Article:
Academic journal article The Public Manager

Six Communication Secrets of Top-Performing Organizations: Through Better Communication, Government Executives and Human Capital Professionals Engage Employees to Improve Organizational Performance

Academic journal article The Public Manager

Six Communication Secrets of Top-Performing Organizations: Through Better Communication, Government Executives and Human Capital Professionals Engage Employees to Improve Organizational Performance

Article excerpt

[ILLUSTRATION OMITTED]

What communication best practices set top-performing organizations apart from lower-performing ones? Given the continuing focus in government on improving employee productivity and accelerating federal agency transformation, findings from Watson Wyatt s 2007/2008 Communication ROI study offer some tantalizing clues as to how government executives and human capital (HC) professionals can foster stronger employee engagement and drive improved organizational performance. Although the findings from Secrets of Top Performers: How Companies with Highly Effective Communication Differentiate Themselves are based on private-sector research, they hold tremendous relevance for government agencies that want to improve employee alignment and enhance operating effectiveness.

Study Findings

The study shows a strong correlation between effective employee communication and superior organizational performance. Organizations with the highest scores in effective employee communication (and the strongest organizational results) do many things differently from organizations with lower communication effectiveness scores. In particular, they do the following:

* Keep the customer front and center in all employee communication programs.

* Design communication programs that engage employees in "running the business."

* Work to continuously enhance the communication effectiveness of managers.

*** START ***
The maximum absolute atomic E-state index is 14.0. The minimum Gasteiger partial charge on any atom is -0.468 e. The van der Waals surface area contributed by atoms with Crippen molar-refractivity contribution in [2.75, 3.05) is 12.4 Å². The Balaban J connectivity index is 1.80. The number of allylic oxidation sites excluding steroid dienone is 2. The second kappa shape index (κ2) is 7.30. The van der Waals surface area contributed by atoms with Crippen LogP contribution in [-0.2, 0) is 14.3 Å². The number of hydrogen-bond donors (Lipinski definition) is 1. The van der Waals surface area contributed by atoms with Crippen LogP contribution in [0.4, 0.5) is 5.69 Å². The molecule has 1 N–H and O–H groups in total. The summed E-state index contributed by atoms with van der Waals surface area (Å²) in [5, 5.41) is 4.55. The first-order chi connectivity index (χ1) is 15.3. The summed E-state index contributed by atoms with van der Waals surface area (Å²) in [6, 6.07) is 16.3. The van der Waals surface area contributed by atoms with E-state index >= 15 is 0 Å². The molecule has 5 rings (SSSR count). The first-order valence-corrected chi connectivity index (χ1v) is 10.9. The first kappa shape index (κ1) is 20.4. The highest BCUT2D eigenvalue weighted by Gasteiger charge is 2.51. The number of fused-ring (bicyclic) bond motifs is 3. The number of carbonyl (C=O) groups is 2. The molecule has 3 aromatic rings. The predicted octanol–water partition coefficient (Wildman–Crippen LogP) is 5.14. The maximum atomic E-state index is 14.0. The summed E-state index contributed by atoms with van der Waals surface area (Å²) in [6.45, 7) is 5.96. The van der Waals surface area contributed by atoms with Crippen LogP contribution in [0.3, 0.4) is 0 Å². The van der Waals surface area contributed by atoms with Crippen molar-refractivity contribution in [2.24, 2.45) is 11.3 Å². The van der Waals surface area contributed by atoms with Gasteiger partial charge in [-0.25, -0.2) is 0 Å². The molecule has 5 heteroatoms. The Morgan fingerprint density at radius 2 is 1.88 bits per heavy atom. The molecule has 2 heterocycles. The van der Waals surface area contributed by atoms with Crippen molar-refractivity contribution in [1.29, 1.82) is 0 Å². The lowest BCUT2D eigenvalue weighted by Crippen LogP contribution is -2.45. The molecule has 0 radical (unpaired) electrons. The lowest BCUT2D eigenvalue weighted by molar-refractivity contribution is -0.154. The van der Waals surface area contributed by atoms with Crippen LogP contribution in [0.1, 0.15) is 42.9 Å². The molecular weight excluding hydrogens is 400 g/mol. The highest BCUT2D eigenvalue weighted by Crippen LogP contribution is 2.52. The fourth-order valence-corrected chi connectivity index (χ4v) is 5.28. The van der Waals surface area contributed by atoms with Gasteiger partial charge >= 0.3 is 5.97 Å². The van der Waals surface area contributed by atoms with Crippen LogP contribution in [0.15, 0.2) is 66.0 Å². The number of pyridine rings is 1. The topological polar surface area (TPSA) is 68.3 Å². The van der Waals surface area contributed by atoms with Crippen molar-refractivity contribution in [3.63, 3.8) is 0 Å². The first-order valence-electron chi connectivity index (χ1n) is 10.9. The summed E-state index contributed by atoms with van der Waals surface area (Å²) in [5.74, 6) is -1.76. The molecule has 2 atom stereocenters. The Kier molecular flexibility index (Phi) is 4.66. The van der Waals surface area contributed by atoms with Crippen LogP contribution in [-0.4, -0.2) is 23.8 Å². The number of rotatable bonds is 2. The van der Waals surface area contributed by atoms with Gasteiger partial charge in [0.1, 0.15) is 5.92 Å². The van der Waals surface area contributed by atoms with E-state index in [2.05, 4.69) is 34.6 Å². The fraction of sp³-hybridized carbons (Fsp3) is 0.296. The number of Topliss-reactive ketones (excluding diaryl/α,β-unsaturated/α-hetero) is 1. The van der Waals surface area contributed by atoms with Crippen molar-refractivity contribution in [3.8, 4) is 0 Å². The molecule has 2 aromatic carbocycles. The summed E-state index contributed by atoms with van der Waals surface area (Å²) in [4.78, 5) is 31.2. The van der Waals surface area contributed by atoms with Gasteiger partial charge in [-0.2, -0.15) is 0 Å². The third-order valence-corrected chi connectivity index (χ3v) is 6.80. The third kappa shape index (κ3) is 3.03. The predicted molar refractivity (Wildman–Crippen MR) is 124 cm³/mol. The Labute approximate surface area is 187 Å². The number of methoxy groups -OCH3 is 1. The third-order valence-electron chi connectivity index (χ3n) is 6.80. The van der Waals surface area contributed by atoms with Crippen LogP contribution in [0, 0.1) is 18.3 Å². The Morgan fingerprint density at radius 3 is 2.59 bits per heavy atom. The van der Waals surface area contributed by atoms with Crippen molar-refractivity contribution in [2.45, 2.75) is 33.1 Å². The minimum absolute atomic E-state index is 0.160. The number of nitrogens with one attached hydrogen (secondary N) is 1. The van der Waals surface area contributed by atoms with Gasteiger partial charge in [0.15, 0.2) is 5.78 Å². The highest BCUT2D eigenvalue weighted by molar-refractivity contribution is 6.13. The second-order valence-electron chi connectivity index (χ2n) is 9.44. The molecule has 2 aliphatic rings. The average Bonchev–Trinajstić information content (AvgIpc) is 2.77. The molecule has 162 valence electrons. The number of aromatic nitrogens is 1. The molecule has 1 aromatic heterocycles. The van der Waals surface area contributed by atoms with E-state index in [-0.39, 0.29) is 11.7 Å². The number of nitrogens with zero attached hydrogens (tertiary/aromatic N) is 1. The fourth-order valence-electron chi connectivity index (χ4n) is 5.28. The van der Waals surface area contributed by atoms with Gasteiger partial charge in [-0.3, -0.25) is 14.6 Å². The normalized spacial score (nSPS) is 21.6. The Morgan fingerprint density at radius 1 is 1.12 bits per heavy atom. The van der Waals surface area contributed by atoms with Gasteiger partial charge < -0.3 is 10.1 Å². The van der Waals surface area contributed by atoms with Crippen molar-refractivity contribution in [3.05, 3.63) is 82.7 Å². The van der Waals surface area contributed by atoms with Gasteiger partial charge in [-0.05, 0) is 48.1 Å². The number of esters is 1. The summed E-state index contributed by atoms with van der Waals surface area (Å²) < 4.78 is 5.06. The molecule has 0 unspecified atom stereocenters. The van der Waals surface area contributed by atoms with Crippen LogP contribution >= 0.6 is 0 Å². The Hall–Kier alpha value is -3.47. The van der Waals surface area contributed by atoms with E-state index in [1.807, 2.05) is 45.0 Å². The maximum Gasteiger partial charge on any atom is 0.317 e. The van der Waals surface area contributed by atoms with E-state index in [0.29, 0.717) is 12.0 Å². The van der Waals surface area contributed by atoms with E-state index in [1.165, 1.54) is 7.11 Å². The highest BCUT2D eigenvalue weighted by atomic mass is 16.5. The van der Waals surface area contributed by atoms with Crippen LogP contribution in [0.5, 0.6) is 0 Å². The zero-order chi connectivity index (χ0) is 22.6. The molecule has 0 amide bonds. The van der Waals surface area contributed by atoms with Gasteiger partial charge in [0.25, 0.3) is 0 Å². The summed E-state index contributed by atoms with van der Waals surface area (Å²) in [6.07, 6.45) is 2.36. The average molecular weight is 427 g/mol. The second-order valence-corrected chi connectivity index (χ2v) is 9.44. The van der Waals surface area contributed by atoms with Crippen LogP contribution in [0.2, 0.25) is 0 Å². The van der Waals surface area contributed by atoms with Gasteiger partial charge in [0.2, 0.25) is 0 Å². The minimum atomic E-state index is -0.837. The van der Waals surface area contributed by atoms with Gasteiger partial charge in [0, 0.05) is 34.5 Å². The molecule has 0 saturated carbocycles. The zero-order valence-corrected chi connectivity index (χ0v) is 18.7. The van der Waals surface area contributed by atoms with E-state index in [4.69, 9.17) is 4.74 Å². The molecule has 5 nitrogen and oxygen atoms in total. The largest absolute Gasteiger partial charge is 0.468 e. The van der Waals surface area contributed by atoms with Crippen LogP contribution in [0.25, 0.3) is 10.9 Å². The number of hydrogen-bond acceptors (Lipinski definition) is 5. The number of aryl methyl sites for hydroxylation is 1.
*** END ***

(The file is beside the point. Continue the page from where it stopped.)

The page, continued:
* Leverage the talents of internal communicators to manage change effectively.

* Measure the impact of employee communication on key business metrics.

* Maximize the employee experience "brand."

This article looks at each of these practices in detail and explores how government executives can apply them in a federal agency context.

Secret 1: Focus on the Customer Private-Sector Findings

In highly effective companies, "putting the customer first" isn't just a slogan. Instead, top-performing companies ensure that employees understand how their actions actually affect the customer. They are fifteen times more likely than low-performing companies to keep managers and employees with direct customer contact focused on customer needs.

A strong customer focus can boost an employees sense of pride and job security Vatson Wyatts GlobalWork Attitudes surveys reveal, for example, that both customer focus and communication are key drivers of employee engagement, and customer focus is stronger when employees understand how the work they do affects the customer. The Communication ROI study, meanwhile, found that companies that use communication to facilitate this understanding are rewarded with improved business performance.

Public-Sector Applications

People who seek employment in the public sector are, in many cases, motivated by factors other than money. They are, according to Professor James Perry of Indiana University, more likely to be motivated by "altruism, a desire to do good, or to give back to one's community and country." It follows that whatever agencies can do to help public employees take pride in their work, see it as something special, and focus on their end customer--such as the US. taxpayer or a key stakeholder group in the U.S. population--is likely to increase individual employee motivation and engagement in serving the needs of the American public.

These efforts should start even before individuals become federal employees. Agencies should target recruiting at young men and women who want to improve people's lives and emphasize that public-service careers afford young people an opportunity to personally affect public governance and government decision making. John Palguta, vice president of policy at the Partnership for Public Service (PPS), often makes this argument when speaking to various federal agencies and to young college graduates, adding, "Some opportunities to act on public issues are only available through pursuing public-service careers. …

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